Tarik Saleh • Director
"A character who fights the totally corrupt systems he belongs to"
- Swedish director Tarik Saleh talks to us about the origins of The Nile Hilton Incident, which came out on top at Sundance
After rising to prominence in Critics’ Week at Venice in 2009 with Metropia [+see also:
film profile], Swedish filmmaker Tarik Saleh once again bagged the World Cinema: Dramatic Grand Jury Prize at the Sundance Film Festival this year with The Nile Hilton Incident [+see also:
interview: Tarik Saleh
film profile]. We sat down with the director at the offices of his French distributor, Memento Films, a few days before the first European release of this excellent atmospheric crime film set against the backdrop of the Egyptian revolution.
Cineuropa: Where did the idea for The Nile Hilton Incident come from?
Tarik Saleh: In 2009, with the brutal murder in Dubai of a Lebanese singer. An officer on the national Egyptian police force was arrested and stated that it was a contract killing which he carried out for a very famous Egyptian businessman, the local equivalent of Donald Trump as it were, a man leading a project in Cairo for the construction of a million homes, known as "My City". He was the leader of an empire, he had parliamentary immunity and belonged to a small group of businessmen surrounding the Egyptian president nicknamed "the untouchables". Much to everyone’s surprise, the head of the Egyptian secret services, who was also vice-president at the time and the most feared man in Egypt, asked this businessman, who was in Switzerland, to come back to Egypt to answer a few questions. It was incredible and strange! As sex scandals and blackmail exist in Egypt and have done since the time of the pharaohs, just like in other countries, but in Egypt they are deeply rooted in the system! So this man came back, had his immunity stripped away, was put on trial and sentenced to death. The trial was for Egypt what the O.J. Simpson case was for America: everyone followed it. So I started writing a screenplay based on these events, as I got the feeling it was a sign of the first cracks starting to appear. But I didn’t find the revolutionary side of the situation that I had introduced into the screenplay realistic enough, so I left it out. When the 2011 revolution broke out, I went back over the screenplay and thought about just how prophetic it was, and re-wrote it in light of what was going on at the time. The biggest change I made was to set the story in Cairo just before the Revolution. I imagined what would happen to a criminal investigator assigned to such a case in Egypt back then. What would he do? Simply asking questions is dangerous because he’s close to the circle surrounding the president. And who is he to ask such questions in a context in which no one would have reason to think that he’s doing it to see justice served?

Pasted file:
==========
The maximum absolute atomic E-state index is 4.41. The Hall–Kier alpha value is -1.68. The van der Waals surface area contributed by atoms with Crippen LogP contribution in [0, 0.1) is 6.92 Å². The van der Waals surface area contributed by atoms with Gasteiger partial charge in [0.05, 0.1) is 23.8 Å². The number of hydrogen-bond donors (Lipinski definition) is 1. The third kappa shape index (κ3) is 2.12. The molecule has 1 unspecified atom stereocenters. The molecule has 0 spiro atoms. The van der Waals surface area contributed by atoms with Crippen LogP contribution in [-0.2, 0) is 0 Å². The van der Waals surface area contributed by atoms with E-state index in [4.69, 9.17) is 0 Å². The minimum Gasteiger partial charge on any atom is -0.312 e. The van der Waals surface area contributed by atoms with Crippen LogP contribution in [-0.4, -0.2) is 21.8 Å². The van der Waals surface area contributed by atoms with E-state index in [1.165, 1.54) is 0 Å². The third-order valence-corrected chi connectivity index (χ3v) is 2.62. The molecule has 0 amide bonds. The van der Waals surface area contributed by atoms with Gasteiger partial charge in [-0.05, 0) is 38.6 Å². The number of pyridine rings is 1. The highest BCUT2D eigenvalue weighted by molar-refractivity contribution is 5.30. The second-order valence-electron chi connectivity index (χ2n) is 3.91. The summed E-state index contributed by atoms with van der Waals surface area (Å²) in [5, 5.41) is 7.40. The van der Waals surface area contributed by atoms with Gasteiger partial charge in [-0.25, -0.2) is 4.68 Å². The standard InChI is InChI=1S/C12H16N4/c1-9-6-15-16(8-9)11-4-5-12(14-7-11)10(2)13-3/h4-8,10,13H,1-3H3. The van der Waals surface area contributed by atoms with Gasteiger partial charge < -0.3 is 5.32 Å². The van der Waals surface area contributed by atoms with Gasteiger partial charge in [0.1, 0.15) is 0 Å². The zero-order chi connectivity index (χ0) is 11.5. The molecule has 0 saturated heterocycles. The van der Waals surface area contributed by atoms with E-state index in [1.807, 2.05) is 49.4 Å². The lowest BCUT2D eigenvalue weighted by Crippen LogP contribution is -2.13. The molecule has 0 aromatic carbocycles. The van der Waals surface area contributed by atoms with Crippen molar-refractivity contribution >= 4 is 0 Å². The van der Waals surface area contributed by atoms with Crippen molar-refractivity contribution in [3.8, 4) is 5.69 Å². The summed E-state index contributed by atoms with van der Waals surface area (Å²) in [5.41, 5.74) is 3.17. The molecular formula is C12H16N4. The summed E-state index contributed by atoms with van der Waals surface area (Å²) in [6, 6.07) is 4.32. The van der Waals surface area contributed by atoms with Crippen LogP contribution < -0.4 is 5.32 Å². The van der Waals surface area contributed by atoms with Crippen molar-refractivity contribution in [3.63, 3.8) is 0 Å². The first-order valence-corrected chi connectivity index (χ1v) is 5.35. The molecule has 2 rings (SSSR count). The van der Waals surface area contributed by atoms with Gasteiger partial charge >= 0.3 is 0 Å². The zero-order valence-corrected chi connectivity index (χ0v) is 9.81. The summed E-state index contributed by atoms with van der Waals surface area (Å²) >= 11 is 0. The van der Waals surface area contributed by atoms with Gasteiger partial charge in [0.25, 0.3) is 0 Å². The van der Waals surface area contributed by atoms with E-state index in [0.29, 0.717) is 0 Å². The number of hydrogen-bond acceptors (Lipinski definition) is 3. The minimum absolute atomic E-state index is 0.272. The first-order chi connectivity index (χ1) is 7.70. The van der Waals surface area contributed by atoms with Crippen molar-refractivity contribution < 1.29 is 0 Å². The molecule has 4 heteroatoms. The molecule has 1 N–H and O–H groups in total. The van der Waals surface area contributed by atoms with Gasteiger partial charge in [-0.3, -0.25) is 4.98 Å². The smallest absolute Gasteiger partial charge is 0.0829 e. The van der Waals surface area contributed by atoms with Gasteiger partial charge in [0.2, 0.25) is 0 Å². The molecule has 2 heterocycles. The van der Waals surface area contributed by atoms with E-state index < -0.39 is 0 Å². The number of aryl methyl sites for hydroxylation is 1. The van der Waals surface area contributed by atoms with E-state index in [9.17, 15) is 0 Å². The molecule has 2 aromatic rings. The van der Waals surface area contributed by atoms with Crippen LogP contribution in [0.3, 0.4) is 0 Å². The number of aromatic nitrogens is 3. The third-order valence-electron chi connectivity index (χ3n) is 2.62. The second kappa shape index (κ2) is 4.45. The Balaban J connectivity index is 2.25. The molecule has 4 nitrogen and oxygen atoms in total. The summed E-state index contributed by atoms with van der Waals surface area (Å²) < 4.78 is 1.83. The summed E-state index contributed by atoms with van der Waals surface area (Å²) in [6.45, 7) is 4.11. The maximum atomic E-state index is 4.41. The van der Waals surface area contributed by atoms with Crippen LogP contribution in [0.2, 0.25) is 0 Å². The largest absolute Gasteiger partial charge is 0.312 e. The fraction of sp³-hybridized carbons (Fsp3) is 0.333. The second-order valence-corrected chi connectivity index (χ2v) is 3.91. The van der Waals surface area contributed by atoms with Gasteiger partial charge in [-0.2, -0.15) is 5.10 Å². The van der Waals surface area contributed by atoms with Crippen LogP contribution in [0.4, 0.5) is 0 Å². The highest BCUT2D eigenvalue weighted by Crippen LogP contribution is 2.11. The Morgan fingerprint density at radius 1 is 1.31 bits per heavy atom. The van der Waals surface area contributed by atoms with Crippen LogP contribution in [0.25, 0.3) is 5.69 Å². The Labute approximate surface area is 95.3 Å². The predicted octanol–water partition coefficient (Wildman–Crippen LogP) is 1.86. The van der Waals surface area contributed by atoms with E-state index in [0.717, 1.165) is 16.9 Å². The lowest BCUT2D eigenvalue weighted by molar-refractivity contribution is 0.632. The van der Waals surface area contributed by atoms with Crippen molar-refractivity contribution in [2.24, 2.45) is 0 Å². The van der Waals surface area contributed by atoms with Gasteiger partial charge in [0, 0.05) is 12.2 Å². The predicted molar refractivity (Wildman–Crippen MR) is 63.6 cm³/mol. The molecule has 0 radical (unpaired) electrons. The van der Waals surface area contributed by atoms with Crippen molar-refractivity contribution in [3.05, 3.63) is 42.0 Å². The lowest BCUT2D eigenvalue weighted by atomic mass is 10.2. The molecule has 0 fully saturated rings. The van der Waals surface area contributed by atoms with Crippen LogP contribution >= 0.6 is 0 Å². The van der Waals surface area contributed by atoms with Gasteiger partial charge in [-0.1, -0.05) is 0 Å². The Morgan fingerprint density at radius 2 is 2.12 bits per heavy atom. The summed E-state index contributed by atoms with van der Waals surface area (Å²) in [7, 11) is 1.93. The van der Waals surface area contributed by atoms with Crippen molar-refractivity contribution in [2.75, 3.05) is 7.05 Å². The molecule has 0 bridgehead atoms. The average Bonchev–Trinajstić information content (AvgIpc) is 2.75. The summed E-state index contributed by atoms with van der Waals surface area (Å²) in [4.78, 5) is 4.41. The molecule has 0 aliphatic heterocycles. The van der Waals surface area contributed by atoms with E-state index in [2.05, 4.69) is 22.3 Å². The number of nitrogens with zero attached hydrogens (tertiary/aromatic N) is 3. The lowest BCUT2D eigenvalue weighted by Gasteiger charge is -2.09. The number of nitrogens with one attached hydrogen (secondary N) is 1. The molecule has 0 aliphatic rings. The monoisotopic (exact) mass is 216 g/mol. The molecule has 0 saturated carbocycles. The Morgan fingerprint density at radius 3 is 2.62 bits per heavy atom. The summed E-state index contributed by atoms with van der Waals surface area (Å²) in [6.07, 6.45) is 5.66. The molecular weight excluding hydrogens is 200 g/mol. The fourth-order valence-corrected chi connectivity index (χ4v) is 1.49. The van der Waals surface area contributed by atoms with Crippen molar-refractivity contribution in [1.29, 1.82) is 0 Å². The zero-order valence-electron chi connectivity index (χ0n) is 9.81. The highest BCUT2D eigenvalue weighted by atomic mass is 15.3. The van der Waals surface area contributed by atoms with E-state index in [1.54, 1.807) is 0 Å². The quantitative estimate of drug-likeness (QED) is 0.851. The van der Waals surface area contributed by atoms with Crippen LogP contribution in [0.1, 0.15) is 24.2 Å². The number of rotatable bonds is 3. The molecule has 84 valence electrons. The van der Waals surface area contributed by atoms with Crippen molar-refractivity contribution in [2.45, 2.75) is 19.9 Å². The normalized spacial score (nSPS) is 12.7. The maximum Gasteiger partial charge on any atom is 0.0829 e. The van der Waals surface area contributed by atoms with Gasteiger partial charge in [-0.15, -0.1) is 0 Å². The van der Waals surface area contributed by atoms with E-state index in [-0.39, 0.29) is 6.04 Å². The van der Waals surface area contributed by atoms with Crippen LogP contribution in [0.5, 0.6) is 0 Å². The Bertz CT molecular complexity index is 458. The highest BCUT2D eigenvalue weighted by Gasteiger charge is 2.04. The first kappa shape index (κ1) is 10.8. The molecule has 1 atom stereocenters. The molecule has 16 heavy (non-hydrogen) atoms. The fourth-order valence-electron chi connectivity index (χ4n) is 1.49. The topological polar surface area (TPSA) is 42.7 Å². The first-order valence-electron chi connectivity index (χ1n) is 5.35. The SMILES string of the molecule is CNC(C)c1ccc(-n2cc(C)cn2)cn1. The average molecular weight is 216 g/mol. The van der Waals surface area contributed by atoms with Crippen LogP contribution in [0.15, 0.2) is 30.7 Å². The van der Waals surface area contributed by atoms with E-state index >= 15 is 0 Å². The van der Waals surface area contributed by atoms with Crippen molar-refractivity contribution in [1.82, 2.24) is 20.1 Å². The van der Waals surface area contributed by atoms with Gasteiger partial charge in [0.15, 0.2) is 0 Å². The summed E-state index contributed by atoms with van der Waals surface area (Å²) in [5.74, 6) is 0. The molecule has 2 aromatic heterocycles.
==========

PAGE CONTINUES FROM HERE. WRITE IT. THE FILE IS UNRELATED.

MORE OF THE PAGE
Like in your previous films, Metropia and Tommy [+see also:
film profile], the main character is standing up to a whole system.
I like this concept derived from Greek tragedies of a character who defies the gods. Obviously he’ll never win, but the end result is always fabulous! It’s more or less what being human is about: we fight against our nature. As Paul Valéry put it, "man is an animal trapped outside his own cage": it’s a fantastic metaphor for what it is to be human. A character who wants to fight everything that is considered the norm around him fascinates me. I can identify with him. I think generally speaking there are two types of story. You have the classic crime film, in which someone identifies a problem with the system and solves it, with a bad guy who ends up in prison, and all’s well that end’s well. I’m much more interested in a character who fights the totally corrupt systems he belongs to and run the risk of being completely flattened.
You’ve said that what happens in the film is not as important to you as how it happens.
What matters to me are the details. They’re what make a film worth watching. Because there’s this widespread affliction among storytellers at the moment. You hear them say things like "it’s a very effective scene, a very effective film". But a film isn’t the same thing as a presentation or a speech, it’s an experience. I don’t want to be effective, I hate things being effective. I don’t watch Leviathan [+see also:
film profile] for example thinking "go on then, get to the point". No, I experience it with the characters, and that’s what we need to fight to defend in film.
What are your next projects?
I’m going to be filming in the United States for HBO from 1 September until mid-November, but I can’t tell you anymore than that. Then I’ll be coming back to my own projects in Europe.
(Translated from French)
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